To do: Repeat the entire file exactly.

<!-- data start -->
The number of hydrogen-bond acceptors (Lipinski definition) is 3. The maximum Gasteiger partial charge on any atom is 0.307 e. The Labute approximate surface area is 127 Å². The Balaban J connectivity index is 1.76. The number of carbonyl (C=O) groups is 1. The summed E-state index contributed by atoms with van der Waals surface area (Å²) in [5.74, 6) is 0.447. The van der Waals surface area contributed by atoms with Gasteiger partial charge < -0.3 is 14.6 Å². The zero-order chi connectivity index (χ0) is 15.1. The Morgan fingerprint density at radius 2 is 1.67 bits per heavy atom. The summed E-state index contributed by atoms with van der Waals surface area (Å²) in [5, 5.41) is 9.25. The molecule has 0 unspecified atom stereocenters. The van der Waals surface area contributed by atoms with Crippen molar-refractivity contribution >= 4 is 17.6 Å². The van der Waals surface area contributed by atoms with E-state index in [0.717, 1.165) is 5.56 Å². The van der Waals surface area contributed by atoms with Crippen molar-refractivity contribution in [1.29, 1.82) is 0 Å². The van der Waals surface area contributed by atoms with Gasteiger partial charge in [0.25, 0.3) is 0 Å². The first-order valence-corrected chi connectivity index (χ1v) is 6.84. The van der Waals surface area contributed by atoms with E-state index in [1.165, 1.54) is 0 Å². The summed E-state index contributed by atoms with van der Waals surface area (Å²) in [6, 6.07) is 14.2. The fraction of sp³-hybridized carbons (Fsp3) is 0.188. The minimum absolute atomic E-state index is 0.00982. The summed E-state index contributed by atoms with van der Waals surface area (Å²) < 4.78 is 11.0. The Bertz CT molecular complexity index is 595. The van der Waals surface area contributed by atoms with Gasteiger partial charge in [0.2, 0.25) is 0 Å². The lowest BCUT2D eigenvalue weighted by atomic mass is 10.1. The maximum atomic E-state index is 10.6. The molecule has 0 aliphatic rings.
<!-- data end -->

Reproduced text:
The number of hydrogen-bond acceptors (Lipinski definition) is 3. The maximum Gasteiger partial charge on any atom is 0.307 e. The Labute approximate surface area is 127 Å². The Balaban J connectivity index is 1.76. The number of carbonyl (C=O) groups is 1. The summed E-state index contributed by atoms with van der Waals surface area (Å²) in [5.74, 6) is 0.447. The van der Waals surface area contributed by atoms with Gasteiger partial charge < -0.3 is 14.6 Å². The zero-order chi connectivity index (χ0) is 15.1. The Morgan fingerprint density at radius 2 is 1.67 bits per heavy atom. The summed E-state index contributed by atoms with van der Waals surface area (Å²) in [5, 5.41) is 9.25. The molecule has 0 unspecified atom stereocenters. The van der Waals surface area contributed by atoms with Crippen molar-refractivity contribution >= 4 is 17.6 Å². The van der Waals surface area contributed by atoms with E-state index in [0.717, 1.165) is 5.56 Å². The van der Waals surface area contributed by atoms with Crippen molar-refractivity contribution in [1.29, 1.82) is 0 Å². The van der Waals surface area contributed by atoms with Gasteiger partial charge in [0.25, 0.3) is 0 Å². The first-order valence-corrected chi connectivity index (χ1v) is 6.84. The van der Waals surface area contributed by atoms with E-state index in [1.165, 1.54) is 0 Å². The summed E-state index contributed by atoms with van der Waals surface area (Å²) in [6, 6.07) is 14.2. The fraction of sp³-hybridized carbons (Fsp3) is 0.188. The minimum absolute atomic E-state index is 0.00982. The summed E-state index contributed by atoms with van der Waals surface area (Å²) < 4.78 is 11.0. The Bertz CT molecular complexity index is 595. The van der Waals surface area contributed by atoms with Gasteiger partial charge in [0.2, 0.25) is 0 Å². The lowest BCUT2D eigenvalue weighted by atomic mass is 10.1. The maximum atomic E-state index is 10.6. The molecule has 0 aliphatic rings.